No Surprise: CIC Pushes Back Against Proposed Rehab Plan

Applied Underwriters’ California Insurance Company filed its opposition to a proposed rehabilitation plan. The California Department wants to force Applied to sell off its California operations and settle pending litigation over its controversial reinsurance participation agreement (RPA). The San Mateo Superior Court handling the now three-year-old conservation proceeding will rule on the rehab plan early next year.

CIC’s opposition to the California Department of Insurance’s proposed rehabilitation plan focuses on two main areas:

  •   Section 2.6 and its schedule covers the terms for settling the 60 pending cases filed by employers and others still to be filed that involve the EquityComp program’s RPA, and
  •   Section 2.2’s provisions call for an independent third-party administrator (TPA) to adjust and manage CIC’s claims if another Applied Underwriters affiliated company reinsures CIC’s policies and claims liabilities.

CIC attorney Shand Stephens from DLA Piper argues that the proposed rehabilitation plan is “arbitrary, unsupported by a rational basis or substantial evidence, illegally discriminates against CIC and CIC affiliates and violates their constitutional rights.” He maintains that the rehab plan goes beyond the scope of the conservation order issued to address CIC’s attempt to merge with a hastily created New Mexico subsidiary without CDI’s approval.

Schedule 2.6 proposes three settlement scenarios for the RPA litigation. The alternatives are to:

  1. Pay the premiums under the existing guaranteed cost policy issued by CIC or get a refund if there was an overpayment,
  2. Pay a premium under what is determined to be a standard Retrospective Rating Plan based on California’s ‘Cal-Retro Plan’ or receive a refund for overpayment, or
  3. Enforce what Applied proposed under its solicitation document called its ‘Program Summary and Scenarios,’ or receive a refund for overpayment.

“Schedule 2.6 is an extraordinary, unprecedented interference in court litigation and deprives California’s courts of their authority to decide the merits of litigation claims and defenses,” Stephens argues in the opposition brief. “CIC objects to Schedule 2.6 because it seeks to force CIC to settle those 50 litigations and 10 new post-conservation ‘claims,’ with no or incomplete discovery, without regard to the merits of each policyholder’s claim or CIC’s defenses, and with no actual or asserted relevance to the merger-related issues that the [Rehabilitation] Plan is intended to resolve.”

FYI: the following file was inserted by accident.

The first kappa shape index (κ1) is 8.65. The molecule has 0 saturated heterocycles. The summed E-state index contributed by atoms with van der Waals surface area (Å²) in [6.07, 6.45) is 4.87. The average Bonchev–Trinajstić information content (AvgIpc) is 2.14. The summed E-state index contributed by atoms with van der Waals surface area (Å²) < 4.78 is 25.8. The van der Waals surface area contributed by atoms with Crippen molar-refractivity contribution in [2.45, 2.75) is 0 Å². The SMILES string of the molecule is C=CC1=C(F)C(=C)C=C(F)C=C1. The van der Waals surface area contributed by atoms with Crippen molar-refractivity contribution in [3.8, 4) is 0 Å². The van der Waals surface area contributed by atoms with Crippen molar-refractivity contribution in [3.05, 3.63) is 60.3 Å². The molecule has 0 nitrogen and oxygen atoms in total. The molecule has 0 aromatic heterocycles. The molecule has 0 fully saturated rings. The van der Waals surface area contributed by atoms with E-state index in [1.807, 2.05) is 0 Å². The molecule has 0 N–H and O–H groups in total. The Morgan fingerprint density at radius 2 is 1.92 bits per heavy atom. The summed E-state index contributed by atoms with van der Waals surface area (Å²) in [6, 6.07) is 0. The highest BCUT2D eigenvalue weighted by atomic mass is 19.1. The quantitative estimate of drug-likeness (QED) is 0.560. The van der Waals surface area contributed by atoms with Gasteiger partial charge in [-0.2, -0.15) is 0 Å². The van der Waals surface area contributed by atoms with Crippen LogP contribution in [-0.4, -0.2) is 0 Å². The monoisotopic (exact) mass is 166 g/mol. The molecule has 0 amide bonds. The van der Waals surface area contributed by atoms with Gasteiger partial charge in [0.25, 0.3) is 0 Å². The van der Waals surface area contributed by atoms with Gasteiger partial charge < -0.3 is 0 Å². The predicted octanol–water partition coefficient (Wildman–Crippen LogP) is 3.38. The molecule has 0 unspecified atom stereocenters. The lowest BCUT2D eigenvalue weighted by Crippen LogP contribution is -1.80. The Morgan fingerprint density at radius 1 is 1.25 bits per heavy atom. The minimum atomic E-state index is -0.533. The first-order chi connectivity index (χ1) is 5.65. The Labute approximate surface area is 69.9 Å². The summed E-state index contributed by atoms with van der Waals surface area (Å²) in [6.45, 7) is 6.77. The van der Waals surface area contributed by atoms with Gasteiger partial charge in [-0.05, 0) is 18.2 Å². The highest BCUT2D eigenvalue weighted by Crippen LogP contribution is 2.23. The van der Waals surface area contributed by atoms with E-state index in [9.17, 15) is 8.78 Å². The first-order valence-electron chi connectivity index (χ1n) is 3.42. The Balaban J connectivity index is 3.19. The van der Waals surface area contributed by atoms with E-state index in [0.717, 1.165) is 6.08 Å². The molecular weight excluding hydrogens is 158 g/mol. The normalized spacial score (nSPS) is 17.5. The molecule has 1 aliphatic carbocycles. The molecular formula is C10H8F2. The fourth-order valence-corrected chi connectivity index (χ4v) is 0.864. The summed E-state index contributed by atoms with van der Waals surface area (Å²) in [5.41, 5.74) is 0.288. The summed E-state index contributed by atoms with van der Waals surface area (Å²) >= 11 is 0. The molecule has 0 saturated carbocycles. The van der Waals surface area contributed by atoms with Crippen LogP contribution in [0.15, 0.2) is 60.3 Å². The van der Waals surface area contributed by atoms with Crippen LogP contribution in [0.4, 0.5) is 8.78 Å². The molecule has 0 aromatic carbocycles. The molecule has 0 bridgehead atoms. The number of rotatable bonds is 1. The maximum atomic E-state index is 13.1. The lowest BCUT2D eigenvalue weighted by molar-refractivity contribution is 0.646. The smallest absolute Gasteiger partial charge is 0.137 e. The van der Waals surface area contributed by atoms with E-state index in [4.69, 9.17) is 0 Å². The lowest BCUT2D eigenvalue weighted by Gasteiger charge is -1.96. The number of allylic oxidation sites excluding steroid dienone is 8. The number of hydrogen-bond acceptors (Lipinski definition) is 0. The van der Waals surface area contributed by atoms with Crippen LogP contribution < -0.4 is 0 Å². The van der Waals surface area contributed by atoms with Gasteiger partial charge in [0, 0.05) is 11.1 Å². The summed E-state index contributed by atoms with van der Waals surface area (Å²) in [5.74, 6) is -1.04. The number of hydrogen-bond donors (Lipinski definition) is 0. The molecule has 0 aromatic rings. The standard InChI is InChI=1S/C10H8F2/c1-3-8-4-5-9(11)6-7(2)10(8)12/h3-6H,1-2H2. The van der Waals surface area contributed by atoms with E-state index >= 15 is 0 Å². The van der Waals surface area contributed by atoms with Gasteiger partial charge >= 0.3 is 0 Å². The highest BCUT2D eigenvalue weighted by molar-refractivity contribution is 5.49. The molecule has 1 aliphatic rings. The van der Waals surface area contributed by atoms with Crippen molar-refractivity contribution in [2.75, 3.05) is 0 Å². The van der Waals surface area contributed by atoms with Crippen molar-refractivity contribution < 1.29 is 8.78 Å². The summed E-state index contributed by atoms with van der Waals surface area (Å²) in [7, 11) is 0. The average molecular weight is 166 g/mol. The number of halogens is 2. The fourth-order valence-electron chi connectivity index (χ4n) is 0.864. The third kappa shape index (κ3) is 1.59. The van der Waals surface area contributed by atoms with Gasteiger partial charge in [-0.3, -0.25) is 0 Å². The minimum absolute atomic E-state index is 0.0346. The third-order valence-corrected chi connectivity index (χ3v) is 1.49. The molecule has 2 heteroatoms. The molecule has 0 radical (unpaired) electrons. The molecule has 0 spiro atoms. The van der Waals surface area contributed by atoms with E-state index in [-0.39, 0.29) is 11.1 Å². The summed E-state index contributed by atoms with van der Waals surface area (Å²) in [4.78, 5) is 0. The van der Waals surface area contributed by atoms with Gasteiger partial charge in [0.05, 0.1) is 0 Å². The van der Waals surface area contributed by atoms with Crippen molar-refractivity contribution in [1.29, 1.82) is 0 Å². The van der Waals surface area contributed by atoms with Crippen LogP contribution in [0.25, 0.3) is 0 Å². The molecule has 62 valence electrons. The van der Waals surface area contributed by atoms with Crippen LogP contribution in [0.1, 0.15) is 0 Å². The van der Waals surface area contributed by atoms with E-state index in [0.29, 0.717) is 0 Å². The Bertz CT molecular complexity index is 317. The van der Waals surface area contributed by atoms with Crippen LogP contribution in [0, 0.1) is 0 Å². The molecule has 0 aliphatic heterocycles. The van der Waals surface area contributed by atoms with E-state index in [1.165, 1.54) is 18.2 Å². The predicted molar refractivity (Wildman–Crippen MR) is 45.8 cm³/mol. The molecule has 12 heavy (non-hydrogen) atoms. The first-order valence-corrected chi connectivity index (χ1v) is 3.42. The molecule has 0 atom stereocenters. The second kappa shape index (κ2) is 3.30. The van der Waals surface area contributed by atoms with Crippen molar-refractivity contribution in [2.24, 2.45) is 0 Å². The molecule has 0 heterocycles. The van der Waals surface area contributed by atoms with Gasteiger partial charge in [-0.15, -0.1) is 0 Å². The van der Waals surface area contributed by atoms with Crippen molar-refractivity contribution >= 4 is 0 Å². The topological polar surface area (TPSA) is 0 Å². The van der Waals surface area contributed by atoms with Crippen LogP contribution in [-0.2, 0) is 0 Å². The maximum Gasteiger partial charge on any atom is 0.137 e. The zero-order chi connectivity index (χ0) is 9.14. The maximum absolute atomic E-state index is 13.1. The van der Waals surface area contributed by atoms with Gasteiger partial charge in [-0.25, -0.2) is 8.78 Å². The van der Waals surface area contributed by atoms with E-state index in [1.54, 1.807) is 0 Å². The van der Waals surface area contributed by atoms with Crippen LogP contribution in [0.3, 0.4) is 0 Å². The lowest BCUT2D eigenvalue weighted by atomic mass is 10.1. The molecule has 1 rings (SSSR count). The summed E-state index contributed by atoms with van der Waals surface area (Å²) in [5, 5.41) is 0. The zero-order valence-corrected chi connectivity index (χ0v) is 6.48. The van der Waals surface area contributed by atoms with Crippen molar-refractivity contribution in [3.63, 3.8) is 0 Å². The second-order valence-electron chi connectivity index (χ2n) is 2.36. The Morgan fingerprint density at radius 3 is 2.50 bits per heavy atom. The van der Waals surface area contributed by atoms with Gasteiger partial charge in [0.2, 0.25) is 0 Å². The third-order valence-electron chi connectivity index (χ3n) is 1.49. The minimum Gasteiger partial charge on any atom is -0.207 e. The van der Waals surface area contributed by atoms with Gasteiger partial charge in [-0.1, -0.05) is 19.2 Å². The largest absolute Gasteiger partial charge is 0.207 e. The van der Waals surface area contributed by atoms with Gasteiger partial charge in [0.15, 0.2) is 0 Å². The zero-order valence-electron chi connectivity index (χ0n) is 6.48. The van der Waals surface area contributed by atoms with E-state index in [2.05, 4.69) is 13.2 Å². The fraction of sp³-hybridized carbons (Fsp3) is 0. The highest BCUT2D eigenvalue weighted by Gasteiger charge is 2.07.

But Attorney Larry Lichtenegger, who represents many of the employers with cases pending settlement, tells Workers’ Comp Executive the CIC filing is just more of the same old scorched earth arguments CIC has lost many times before.

Section 2.2

Section 2.2 provides for an open bidding process to find a qualified insurer to reinsure CIC’s California book.

“CIC generally does not object to the business being auctioned off to a qualified reinsurer, for fair market value, so it may complete its merger with CIC II and leave the state,” says Stephens, but notes that CIC does object to certain provisions in the section.

“What CIC opposes are the Plan’s arbitrary, unfounded provisions requiring the reinsure to accede all claims handling responsibility to a third-party claims administrator (‘TPA’), but only if the reinsurer that wins the bid is a CIC affiliate,” Stephens, who is fond of adjectives, maintains. “The Plan does not impose the TPA requirement on any bidding reinsurer other than a CIC affiliate.”

Stephens argues that the inability to manage the claims lessens the market value of the deal for any CIC affiliate by imposing financial and administrative burdens that other reinsurers would not bear. “The TPA requirement is arbitrary because it is not supported by any rational basis or substantial evidence, nor does it ‘rehabilitate’ any issues related to the attempted merger,” he adds.

CIC also argues that the bidding process should include a right of first refusal for its affiliates to reinsure or purchase the California business. It argues that forcing a sale to a third-party reinsurer would effectively gut CIC.

“To facilitate its exit from conservation, CIC is nevertheless willing to consider selling its California business on fair and equitable terms. Specifically, CIC submits that a bidding California-licensed CIC affiliate should have a right of first refusal if it is willing to match the highest bidder to the Conservator,” offers Stephens. “In effect, this would allow the business to remain within the CIC group and effectuate the statutory purpose of yielding control of CIC back to its officers, or at least affiliated entities and persons.”

But the California Department’s position is to remove the carrier from the state and protect the remaining policyholders from an organization with which it has had nothing but trouble or its affiliates managed by the same people.

Applied Underwriters was once but is no longer an affiliate of Berkshire Hathaway. Applied’s management bought it. Berkshire Hathaway bears no responsibility for any of the events which have transpired involving Applied Underwriters’ or its subsidiaries including California Insurance Company.